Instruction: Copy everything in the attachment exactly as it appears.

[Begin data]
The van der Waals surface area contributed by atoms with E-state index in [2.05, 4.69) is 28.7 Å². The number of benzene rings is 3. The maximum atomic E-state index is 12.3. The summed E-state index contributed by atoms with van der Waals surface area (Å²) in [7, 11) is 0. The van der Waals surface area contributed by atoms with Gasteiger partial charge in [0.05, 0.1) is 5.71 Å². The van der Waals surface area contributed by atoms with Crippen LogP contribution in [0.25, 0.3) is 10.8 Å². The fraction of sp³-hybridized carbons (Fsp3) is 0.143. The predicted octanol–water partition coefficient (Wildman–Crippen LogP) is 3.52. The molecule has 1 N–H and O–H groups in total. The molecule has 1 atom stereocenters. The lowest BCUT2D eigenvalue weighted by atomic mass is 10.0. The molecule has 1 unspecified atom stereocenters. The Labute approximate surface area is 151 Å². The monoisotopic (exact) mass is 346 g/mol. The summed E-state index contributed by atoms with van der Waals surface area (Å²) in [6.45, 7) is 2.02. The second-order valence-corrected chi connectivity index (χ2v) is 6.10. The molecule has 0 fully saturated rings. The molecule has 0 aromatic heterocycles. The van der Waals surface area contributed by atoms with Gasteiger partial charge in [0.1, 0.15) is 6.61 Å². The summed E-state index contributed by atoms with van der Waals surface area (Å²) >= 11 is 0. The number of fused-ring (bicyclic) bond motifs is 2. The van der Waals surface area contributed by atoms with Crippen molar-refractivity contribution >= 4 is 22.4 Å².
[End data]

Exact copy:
The van der Waals surface area contributed by atoms with E-state index in [2.05, 4.69) is 28.7 Å². The number of benzene rings is 3. The maximum atomic E-state index is 12.3. The summed E-state index contributed by atoms with van der Waals surface area (Å²) in [7, 11) is 0. The van der Waals surface area contributed by atoms with Gasteiger partial charge in [0.05, 0.1) is 5.71 Å². The van der Waals surface area contributed by atoms with Crippen LogP contribution in [0.25, 0.3) is 10.8 Å². The fraction of sp³-hybridized carbons (Fsp3) is 0.143. The predicted octanol–water partition coefficient (Wildman–Crippen LogP) is 3.52. The molecule has 1 N–H and O–H groups in total. The molecule has 1 atom stereocenters. The lowest BCUT2D eigenvalue weighted by atomic mass is 10.0. The molecule has 1 unspecified atom stereocenters. The Labute approximate surface area is 151 Å². The monoisotopic (exact) mass is 346 g/mol. The summed E-state index contributed by atoms with van der Waals surface area (Å²) in [6.45, 7) is 2.02. The second-order valence-corrected chi connectivity index (χ2v) is 6.10. The molecule has 0 fully saturated rings. The molecule has 0 aromatic heterocycles. The van der Waals surface area contributed by atoms with Gasteiger partial charge in [0.1, 0.15) is 6.61 Å². The summed E-state index contributed by atoms with van der Waals surface area (Å²) >= 11 is 0. The number of fused-ring (bicyclic) bond motifs is 2. The van der Waals surface area contributed by atoms with Crippen molar-refractivity contribution >= 4 is 22.4 Å².